An Arizona mother is accused of abusing her seven adopted children to get them to perform for her popular YouTube channel, "Fantastic Adventures."
Machelle Hackney and her two adult sons were arrested Friday and are facing abuse charges.
Police said Hackney withheld food and water, restricted restroom access, beat and pepper-sprayed the children when they failed to follow direction for YouTube videos, according to a probable cause statement from the Maricopa Police Department.
Hackney, who goes by her maiden name Hobson, denied abusing the children and stated the only forms of punishment she uses is spanking and grounding children and having them stand in the corner, according to police documents.
Hackney has been charged with seven counts of child abuse, five counts of unlawful imprisonment and two counts of child molestation. Jail records show she was arraigned Tuesday and held without bond.
Police did not release the children's ages.
"Fantastic Adventures," which has 700,800 followers and more than 242 million views, features the adopted children in different sketch videos.
Some of the children told investigators that they had not been to school in years. One said he “was in the green screen room most of his life."
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They also claimed their adoptive mother abused them whenever they forgot their lines or didn't participate as instructed, according to court documents. They said Hackney would use a hanger, belt brush or her knuckles to beat them.
YouTube confirmed the channel was demonetized once they were made aware of the arrest.
Officials performed a welfare check after police were contacted by Hackney's biological daughter, who was informed of the allegations by her adopted siblings. During the check, officers found one child in an unlocked closet wearing only a pull-up diaper.
"Officers came in contact with the six other children, who appeared to be malnourished, due to their pale complexion, dark rings under their eyes, underweight, and they stated they were thirsty and hungry," according to the probable cause statement.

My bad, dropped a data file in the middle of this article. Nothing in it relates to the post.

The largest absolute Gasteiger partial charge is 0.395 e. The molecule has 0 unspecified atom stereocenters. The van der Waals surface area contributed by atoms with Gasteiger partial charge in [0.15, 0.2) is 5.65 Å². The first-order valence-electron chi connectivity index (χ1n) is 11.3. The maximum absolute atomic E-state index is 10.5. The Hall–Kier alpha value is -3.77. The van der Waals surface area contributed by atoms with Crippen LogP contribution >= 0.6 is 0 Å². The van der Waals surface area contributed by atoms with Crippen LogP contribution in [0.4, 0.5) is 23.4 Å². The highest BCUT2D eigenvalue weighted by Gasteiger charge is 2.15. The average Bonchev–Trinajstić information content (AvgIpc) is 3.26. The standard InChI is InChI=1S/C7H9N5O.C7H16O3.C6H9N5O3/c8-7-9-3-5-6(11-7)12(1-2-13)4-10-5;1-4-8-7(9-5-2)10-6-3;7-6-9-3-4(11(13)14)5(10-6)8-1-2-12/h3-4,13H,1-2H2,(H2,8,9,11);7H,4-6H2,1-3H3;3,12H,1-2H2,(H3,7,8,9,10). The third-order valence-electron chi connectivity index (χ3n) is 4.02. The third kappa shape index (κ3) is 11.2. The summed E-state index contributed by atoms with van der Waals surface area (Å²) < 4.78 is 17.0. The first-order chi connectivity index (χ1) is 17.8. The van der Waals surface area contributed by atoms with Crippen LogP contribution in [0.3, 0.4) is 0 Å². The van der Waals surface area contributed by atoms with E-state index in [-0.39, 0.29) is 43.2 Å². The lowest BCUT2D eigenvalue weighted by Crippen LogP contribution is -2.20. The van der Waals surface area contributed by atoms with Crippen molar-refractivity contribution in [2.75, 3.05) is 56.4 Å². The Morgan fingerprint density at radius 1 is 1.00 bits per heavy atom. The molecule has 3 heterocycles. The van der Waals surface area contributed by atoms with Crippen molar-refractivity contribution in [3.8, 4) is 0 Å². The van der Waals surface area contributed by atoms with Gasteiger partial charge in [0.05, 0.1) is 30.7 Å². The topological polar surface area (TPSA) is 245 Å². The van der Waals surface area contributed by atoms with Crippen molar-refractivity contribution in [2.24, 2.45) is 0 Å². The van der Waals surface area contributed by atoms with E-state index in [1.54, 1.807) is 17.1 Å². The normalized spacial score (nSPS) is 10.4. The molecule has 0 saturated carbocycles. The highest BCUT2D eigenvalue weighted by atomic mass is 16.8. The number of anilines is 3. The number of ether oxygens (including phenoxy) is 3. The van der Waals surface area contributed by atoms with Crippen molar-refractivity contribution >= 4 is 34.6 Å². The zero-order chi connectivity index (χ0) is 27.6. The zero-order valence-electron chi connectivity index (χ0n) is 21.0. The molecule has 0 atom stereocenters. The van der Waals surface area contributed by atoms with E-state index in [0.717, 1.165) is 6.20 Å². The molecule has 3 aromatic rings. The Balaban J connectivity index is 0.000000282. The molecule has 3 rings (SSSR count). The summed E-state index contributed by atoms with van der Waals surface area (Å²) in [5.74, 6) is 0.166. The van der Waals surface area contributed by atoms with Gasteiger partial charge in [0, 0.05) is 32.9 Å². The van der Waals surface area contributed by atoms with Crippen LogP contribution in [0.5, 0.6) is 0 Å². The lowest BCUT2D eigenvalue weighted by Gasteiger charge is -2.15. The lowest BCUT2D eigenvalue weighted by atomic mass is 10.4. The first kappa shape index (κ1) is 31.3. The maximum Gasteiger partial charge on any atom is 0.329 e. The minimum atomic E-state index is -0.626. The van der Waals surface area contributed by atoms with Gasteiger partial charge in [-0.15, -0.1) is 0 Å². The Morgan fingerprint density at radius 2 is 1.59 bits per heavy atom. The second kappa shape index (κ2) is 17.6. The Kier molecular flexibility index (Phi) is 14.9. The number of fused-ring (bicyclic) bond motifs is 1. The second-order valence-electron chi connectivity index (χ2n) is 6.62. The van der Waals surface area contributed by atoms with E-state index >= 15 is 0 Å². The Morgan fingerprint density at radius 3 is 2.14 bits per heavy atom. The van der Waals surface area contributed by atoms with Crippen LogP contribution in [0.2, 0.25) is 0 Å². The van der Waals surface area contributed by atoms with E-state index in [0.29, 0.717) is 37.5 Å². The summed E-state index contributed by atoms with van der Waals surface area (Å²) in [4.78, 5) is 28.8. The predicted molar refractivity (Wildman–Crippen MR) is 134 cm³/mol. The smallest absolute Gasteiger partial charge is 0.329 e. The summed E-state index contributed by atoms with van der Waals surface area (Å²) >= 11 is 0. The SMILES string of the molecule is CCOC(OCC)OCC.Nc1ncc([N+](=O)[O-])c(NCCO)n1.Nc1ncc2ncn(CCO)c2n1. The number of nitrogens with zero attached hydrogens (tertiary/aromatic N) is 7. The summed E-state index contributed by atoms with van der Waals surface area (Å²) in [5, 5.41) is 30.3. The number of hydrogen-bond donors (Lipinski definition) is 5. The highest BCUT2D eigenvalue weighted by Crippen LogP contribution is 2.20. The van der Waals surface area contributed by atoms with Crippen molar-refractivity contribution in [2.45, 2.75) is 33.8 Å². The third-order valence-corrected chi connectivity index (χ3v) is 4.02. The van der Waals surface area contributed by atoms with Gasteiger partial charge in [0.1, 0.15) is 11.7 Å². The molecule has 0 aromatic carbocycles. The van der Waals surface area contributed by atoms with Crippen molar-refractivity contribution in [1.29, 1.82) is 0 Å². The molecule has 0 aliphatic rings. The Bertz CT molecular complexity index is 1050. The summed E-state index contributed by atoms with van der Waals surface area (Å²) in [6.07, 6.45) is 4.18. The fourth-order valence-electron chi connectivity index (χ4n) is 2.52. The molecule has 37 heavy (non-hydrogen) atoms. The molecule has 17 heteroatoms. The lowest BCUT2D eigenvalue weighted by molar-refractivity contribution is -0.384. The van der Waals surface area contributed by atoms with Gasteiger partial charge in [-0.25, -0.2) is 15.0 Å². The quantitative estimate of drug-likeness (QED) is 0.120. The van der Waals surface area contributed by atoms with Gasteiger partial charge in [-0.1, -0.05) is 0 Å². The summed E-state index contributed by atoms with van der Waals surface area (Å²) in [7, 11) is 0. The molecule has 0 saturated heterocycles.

The Department of Child Services removed all seven children from Hackney's care and has assisted in having the children forensically interviewed and medically examined.
One of the boys was in pain when police arrived, saying his mother had grabbed his genitals earlier in the day, court documents said. Another boy said Hackney would pinch the tip of his penis with her nails until it bled.
One of the girls told authorities her adoptive mother-pepper sprayed her genitals, and afterward, she was in pain for days.
She said that Hackney would "pepper spray all over their face and body, spank them, force them to take ice baths and when resisting would force their head underwater as well as she will make them stand in the corner with their arms raised above their head for several hours at a time."
The children told Department of Children's Services officials that their mother would wear a mask to protect herself while she pepper sprayed them.
Police said they found two cans of pepper spray in Hackney’s room along with a closet with a deadbolt.
The children said they would be locked in the closet for days without access to a bathroom, food or water.
One of the children drank three 16-ounce bottles of water in 20 minutes while police were interviewing him, according to court documents. Another child told police that she hadn't eaten in two days and was only being allowed to eat because police were at the home. And a third child was afraid to eat because she didn't want her mother to smell the food on her breath.
One of the children was shaking and afraid to answer questions from police, the documents said.
Hackney's two adult sons, Ryan and Logan, were charged with failing to report abuse of a minor.
Ryan wouldn't talk to police, but Logan told investigators that he had knowledge of some of the alleged abuse, and had noticed injuries on the children. He said he and his brother had discussed going to the police.
Logan and Ryan were also arraigned Tuesday and held without bond, according to jail records.
It is not clear whether the mother and sons have lawyers.
Doha Madani is a breaking news reporter for NBC News.
Elisha Fieldstadt is a breaking news reporter for NBC News.